Optical conductivity

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Optical conductivity is the property of a material which gives the relationship between the induced current density in the material and the magnitude of the inducing electric field for arbitrary frequencies.[1] This linear response function is a generalization of the electrical conductivity, which is usually considered in the static limit, i.e., for time-independent or slowly varying electric fields.

While the static electrical conductivity is vanishingly small in insulators (such as diamond or porcelain), the optical conductivity always remains finite in some frequency intervals (above the optical gap in the case of insulators). The total optical weight can be inferred from sum rules. The optical conductivity is closely related to the dielectric function, the generalization of the dielectric constant to arbitrary frequencies.

High Frequency Limit[edit]

In the simplest cases, this property can be considered as a complex valued scalar function of frequency only. This formulation applies in the limit of long wavelengths, coarse grained structure, and cubic material symmetry. In this approximation, the electric current density (a three-dimensional vector), the scalar optical conductivity and the electric field vector are linked by the equation:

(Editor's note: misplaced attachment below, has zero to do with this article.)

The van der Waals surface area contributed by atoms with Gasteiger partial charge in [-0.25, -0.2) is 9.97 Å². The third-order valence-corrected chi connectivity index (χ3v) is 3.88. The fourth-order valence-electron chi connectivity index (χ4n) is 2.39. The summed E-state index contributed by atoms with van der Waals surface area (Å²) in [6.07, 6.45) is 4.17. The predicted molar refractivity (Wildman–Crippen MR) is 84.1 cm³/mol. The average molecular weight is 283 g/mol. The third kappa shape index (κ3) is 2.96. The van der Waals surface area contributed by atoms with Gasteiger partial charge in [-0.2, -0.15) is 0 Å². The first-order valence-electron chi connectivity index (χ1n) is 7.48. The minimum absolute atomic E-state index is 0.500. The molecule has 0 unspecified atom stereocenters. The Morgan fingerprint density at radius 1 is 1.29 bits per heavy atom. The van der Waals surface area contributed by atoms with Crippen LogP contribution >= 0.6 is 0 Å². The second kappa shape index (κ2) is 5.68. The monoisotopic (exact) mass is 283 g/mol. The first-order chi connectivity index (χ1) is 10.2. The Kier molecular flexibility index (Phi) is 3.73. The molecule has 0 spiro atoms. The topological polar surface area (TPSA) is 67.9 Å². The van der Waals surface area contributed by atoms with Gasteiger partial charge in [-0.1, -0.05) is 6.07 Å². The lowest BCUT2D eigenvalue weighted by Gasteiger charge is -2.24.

[2]

For comparison, the dielectric function relates the electrical displacement to the electric field:

[3]

In SI units, this implies the following connection between the two linear response functions:

,

where is the vacuum permittivity and denotes the imaginary unit.

Measurement[edit]

The optical conductivity is most often measured in optical frequency ranges via the reflectivity of polished samples under normal incidence (in combination with a Kramers–Kronig analysis) or using variable incidence angles.[4] For samples that can be prepared in thin slices, higher precision is obtainable using optical transmission experiments. To fully determine the electronic properties of the material of interest, such measurements are combined with other techniques that work in different frequency ranges, e.g., in the static limit or at microwave frequencies.

References[edit]

  1. J. Robert Schrieffer; J.S. Brooks (2007). Handbook of High -Temperature Superconductivity: Theory and Experiment. Springer Publishing. p. 299. ISBN 9780387687346. Search this book on Amazon.com Logo.png
  2. Paola Di Pietro (2013). Optical Properties of Bismuth-Based Topological Insulators. Springer International Publishing. p. 64. ISBN 9783319019918. Search this book on Amazon.com Logo.png
  3. Jia-Ming Liu; I-Tan Lin (2018). Graphene Photonics. Cambridge University Press. p. 70. ISBN 9781108476683. Search this book on Amazon.com Logo.png
  4. Hari Singh Nalwa, ed. (2000). Handbook of Advanced Electronic and Photonic Materials and Devices, Ten-Volume Set. Elsevier Science. p. 66. Search this book on Amazon.com Logo.png

External links[edit]



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